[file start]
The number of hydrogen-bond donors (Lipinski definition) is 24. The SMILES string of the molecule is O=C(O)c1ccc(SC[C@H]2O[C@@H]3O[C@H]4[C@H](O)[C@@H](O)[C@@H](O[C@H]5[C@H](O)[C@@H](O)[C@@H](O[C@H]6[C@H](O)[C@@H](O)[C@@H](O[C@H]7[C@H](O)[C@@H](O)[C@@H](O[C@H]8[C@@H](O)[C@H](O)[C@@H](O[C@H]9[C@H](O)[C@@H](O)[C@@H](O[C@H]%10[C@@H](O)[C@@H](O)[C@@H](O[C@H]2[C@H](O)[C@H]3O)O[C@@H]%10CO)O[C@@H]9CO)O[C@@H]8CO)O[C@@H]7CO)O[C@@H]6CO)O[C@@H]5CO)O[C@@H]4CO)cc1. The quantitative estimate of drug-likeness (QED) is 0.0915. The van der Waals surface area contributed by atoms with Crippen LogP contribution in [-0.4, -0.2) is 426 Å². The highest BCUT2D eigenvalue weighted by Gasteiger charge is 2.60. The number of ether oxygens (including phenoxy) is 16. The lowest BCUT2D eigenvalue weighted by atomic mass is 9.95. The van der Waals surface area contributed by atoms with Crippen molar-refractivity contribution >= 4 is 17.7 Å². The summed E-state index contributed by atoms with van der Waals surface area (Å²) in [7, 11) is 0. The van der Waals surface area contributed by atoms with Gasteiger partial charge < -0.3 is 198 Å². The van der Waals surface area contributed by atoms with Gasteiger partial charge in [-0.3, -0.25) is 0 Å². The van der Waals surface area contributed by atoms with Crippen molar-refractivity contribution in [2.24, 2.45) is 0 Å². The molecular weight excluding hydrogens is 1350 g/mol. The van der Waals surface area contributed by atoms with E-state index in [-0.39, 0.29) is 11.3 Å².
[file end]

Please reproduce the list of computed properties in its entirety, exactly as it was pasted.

The number of hydrogen-bond donors (Lipinski definition) is 24. The SMILES string of the molecule is O=C(O)c1ccc(SC[C@H]2O[C@@H]3O[C@H]4[C@H](O)[C@@H](O)[C@@H](O[C@H]5[C@H](O)[C@@H](O)[C@@H](O[C@H]6[C@H](O)[C@@H](O)[C@@H](O[C@H]7[C@H](O)[C@@H](O)[C@@H](O[C@H]8[C@@H](O)[C@H](O)[C@@H](O[C@H]9[C@H](O)[C@@H](O)[C@@H](O[C@H]%10[C@@H](O)[C@@H](O)[C@@H](O[C@H]2[C@H](O)[C@H]3O)O[C@@H]%10CO)O[C@@H]9CO)O[C@@H]8CO)O[C@@H]7CO)O[C@@H]6CO)O[C@@H]5CO)O[C@@H]4CO)cc1. The quantitative estimate of drug-likeness (QED) is 0.0915. The van der Waals surface area contributed by atoms with Crippen LogP contribution in [-0.4, -0.2) is 426 Å². The highest BCUT2D eigenvalue weighted by Gasteiger charge is 2.60. The number of ether oxygens (including phenoxy) is 16. The lowest BCUT2D eigenvalue weighted by atomic mass is 9.95. The van der Waals surface area contributed by atoms with Crippen molar-refractivity contribution >= 4 is 17.7 Å². The summed E-state index contributed by atoms with van der Waals surface area (Å²) in [7, 11) is 0. The van der Waals surface area contributed by atoms with Gasteiger partial charge < -0.3 is 198 Å². The van der Waals surface area contributed by atoms with Gasteiger partial charge in [-0.3, -0.25) is 0 Å². The van der Waals surface area contributed by atoms with Crippen molar-refractivity contribution in [2.24, 2.45) is 0 Å². The molecular weight excluding hydrogens is 1350 g/mol. The van der Waals surface area contributed by atoms with E-state index in [-0.39, 0.29) is 11.3 Å².